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Gloucestershire Business News

Lucozade producer introduces 100 per cent plant-based PET bottle prototypes

Coleford-based drinks company, Suntory Group, best known in the UK for its Lucozade, Ribena and Orangina brands, has announced a step towards its aim to use 100 per cent sustainable PET bottles globally by 2030.

The firm has successfully created a prototype PET bottle made from 100 per cent plant-based materials, for the company's iconic Orangina brand in Europe along with its best-selling bottled mineral water brand in Japan, Suntory Tennensui.

Suntory said the announcement marks a breakthrough after a nearly decade-long partnership with the US-based sustainable technology company Anellotech and it aims to commercialize this 100 per cent plant-based bottle as soon as possible to meet its 2030 fully sustainable PET bottle goal.

PET is produced using two raw materials, 70 per cent terephthalic acid (PTA) and 30 per cent mono ethylene glycol (MEG).

Suntory's prototype plant-based bottle is made by combining Anellotech's new technology, a plant-based paraxylene derived from wood chips, which has been converted to plant-based PTA, and pre-existing plant-based MEG made from molasses which Suntory has been using in its Suntory Tennensui brand in Japan since 2013.

The fully recyclable prototype plant-based bottle is estimated to significantly lower carbon emissions compared to petroleum derived virgin bottle. an important contribution to the company's path to net zero emissions by 2050 across its whole value chain.

Tsunehiko Yokoi, executive officer of Suntory MONOZUKURI Expert Ltd said: "We're delighted with this achievement, as it brings us one step closer to delivering this sustainable PET bottle to the hands of our consumers.

"The significance of this technology is that the PTA is produced from non-food biomass to avoid competition with the food chain, while MEG is also derived from non-food grade feedstock."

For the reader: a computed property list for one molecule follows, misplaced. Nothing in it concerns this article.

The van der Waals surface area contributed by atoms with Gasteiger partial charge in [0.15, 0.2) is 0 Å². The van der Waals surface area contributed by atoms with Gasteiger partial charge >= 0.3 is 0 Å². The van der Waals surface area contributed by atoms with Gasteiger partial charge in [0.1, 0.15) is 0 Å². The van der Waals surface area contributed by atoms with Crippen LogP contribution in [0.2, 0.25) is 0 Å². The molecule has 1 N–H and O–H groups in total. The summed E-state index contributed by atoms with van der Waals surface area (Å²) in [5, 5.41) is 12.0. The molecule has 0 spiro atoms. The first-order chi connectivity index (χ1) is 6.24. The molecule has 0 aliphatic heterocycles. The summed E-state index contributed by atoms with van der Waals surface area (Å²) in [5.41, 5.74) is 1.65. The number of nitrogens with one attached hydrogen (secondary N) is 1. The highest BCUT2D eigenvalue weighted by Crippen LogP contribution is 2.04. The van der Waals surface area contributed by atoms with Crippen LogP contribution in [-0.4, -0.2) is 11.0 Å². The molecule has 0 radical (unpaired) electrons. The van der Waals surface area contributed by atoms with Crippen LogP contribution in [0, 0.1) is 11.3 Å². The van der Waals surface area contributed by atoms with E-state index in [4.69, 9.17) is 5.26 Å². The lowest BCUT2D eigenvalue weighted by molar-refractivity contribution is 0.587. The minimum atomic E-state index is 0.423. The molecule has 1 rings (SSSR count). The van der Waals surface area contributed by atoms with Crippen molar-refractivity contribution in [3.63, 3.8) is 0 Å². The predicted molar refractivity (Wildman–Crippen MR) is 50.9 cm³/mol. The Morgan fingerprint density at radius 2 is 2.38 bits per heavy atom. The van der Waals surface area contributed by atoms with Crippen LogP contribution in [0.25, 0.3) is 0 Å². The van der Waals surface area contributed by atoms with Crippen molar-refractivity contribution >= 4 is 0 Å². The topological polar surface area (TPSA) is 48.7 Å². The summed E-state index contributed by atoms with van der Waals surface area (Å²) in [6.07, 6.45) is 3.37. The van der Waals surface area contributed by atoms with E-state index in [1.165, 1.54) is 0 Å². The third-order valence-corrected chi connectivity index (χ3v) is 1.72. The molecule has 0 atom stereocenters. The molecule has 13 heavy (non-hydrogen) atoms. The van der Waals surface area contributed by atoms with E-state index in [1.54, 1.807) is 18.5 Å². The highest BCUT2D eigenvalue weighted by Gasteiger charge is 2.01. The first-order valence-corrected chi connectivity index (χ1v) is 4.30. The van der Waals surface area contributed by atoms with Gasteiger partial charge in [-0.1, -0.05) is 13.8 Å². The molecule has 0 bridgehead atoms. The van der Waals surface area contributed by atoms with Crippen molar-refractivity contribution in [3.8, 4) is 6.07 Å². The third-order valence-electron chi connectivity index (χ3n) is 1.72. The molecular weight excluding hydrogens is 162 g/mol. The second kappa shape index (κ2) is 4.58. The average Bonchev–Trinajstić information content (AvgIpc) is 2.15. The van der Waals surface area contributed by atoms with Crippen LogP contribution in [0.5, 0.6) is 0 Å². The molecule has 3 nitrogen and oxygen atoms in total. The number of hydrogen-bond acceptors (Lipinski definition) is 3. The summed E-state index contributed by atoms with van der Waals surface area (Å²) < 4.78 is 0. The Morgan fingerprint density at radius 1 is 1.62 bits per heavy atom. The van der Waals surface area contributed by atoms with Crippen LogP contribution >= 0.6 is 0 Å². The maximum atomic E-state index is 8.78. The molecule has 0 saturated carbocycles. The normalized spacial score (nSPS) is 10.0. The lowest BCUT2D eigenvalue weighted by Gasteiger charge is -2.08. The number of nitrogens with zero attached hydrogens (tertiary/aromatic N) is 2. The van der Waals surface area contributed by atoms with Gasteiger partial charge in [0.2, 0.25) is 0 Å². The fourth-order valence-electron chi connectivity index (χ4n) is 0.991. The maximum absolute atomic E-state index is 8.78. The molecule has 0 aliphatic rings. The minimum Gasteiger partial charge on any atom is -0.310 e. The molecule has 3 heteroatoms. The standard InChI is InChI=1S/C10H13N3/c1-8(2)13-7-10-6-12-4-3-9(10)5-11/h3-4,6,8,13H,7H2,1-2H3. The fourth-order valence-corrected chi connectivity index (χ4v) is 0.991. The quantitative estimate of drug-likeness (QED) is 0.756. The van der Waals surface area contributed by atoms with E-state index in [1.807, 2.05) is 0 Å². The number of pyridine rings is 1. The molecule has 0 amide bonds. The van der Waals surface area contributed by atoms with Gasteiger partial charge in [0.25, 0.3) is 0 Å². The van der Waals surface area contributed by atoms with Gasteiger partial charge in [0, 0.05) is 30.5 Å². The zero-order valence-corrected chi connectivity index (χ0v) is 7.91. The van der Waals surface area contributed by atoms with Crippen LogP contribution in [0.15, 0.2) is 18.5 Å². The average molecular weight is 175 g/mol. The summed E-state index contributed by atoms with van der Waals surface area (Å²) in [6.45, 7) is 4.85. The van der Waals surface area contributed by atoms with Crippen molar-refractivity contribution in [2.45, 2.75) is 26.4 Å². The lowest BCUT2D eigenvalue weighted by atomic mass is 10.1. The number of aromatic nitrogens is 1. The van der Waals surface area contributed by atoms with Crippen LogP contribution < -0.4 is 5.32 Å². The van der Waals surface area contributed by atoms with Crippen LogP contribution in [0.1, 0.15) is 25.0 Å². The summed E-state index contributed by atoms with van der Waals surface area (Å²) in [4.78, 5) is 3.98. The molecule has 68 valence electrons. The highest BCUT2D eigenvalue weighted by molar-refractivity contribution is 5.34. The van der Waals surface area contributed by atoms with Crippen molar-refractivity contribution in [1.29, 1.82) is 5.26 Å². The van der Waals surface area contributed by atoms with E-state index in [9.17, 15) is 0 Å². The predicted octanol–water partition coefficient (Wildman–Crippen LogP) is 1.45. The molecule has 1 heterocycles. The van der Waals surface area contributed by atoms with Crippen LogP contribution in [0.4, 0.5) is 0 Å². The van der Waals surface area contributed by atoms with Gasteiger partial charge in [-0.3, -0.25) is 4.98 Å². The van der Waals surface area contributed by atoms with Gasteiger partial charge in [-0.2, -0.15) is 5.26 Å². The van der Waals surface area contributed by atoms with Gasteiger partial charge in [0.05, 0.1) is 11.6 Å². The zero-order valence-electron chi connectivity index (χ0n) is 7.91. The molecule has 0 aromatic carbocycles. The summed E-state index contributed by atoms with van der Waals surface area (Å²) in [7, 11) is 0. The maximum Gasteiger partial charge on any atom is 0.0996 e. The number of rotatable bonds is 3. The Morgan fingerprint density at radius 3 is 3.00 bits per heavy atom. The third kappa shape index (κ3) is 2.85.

In the UK, Suntory Beverage & Food GB&I (SBF GB&I) has a strong track record for innovation. The Ribena bottle has used recycled plastic since 2007. The company recently invested £7.8m to make its packaging even more sustainable by replacing plastic straws with paper ones on all Ribena cartons and all its core products including Lucozade Energy variants and Lucozade Sport are recyclable.

SBF GB&I is also said to support the acceleration of efficient recycling programmes, including the introduction of Deposit Return Schemes across the four nations and Ireland. Earlier this year, the company launched the world's first Orangina bottle made from an enzymatic recycling process with the Carbios-led consortium.

SBFE's R&D director Vincent Meron said: "We strongly believe that plastic, when produced and recycled responsibly, has a significant role to play in soft drinks manufacturing. Today's announcement demonstrates that we can take wood chips and molasses and turn them into plastic which can then be recycled again.

"In the future we will integrate this new bio plastic with plastic made from post-consumer waste. This will enable us to move away from plastic bottles made from fossil fuel, which also supports our green-house gas emissions reduction activity."

Michelle Norman, director of Sustainability & External Affairs External Affairs at Suntory Beverage & Food Europe added: "Bringing plant-based plastics into the supply chain solves a major challenge for drinks companies. 

"Due to the low availability of recycled plastic across Europe innovation like this will ensure that the demand for our much-loved drinks can be met in a sustainable way for future generations to come."

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